One of the highlights of Money 2020 was from Dan Ariely, Professor of Psychology and Behavioural Economics at Duke University and Chief Behaviour Officer at Lemonade. After days of talking about tech driven product innovation, it was truly insightful to hear about how financial services can be re-imagined by an understanding of human behaviour.
Trust cannot be taken for granted, nor can it simply be accepted as existing (or not). Ariely ran through several examples and experiments which demonstrated the positive outcomes of trust (in terms of both individual and societal benefit) and, crucially, how quickly states of maximum trust can deteriorate. The reality is an equilibrium based on a lack of trust is far more stable than one that is based on high levels of trust. The negative impact introduced by a single free rider and the ripple effect on groups and communities was illustrative.
What is the relevance of this to the design of financial products and services? Lack of trust not only leads to greater inefficiency and higher costs, it also engenders a universe of disloyal and unengaged customers. Looking at the insurance industry, not surprisingly, Ariely highlighted how it was essentially characterised by a lack of trust between customer and provider, leading to very poor incentives across both groups.
Consumers and businesses purchase insurance and pay premiums to protect themselves against risk. The incentive, however, is for insurance companies not to pay and customers know this. They, in response, increase their claims accordingly, knowing that the insurance company will try and knock it down.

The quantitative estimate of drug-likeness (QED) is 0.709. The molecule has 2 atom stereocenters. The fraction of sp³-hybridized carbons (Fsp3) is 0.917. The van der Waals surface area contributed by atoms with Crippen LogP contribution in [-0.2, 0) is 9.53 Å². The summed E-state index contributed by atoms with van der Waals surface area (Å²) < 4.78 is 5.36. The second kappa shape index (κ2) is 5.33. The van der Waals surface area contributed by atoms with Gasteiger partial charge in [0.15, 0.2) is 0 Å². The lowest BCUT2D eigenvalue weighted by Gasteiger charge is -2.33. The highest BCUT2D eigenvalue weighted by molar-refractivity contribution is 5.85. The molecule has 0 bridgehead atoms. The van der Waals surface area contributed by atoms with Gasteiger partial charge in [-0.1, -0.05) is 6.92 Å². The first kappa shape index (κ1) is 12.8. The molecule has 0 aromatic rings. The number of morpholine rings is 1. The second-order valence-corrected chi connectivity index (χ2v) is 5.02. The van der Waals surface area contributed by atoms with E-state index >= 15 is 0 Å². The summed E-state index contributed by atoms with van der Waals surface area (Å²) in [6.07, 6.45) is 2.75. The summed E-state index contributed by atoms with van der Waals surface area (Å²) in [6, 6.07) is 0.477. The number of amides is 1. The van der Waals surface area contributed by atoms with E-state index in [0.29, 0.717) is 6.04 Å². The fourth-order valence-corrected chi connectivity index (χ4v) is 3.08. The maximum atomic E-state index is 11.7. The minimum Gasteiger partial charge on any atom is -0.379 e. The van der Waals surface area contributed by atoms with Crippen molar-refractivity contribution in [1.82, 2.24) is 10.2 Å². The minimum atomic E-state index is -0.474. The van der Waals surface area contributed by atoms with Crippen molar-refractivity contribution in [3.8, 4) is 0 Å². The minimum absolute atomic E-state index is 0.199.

Insurance companies, in turn, create a process that is deliberatively difficult and are, particularly at the senior leadership level, rewarded for not paying claims. The result – bad product and process design, misaligned incentives and an institutionalised lack of trust. No wonder not one person in the audience put up their hands when asked who was from an insurer.
In a world where handshakes have their roots in proving one wasn’t holding a weapon and clinking glasses was a demonstration that one wasn’t intent on poisoning their fellow drinker, how do we build trust where it is lacking. Lemonade set out to build an insurance company to address that fundamental issue; building in collective incentives to behave well, underpinned by the reward of what’s left over being given to charity.
There is, of course, much more to the Lemonade model and technology plays an important role but understanding human behaviour and, in particular, our relationship to money, sits at the heart of their model. This, as Ariely noted, should be informing the way financial institutions create products and services, and priority that should be given to building trusting relationships with customers. If they do, perhaps in the future perhaps insurers and financial institutions off all types will put their hands up.
Lisa Moyle, Director of Strategy, FinTECHTalents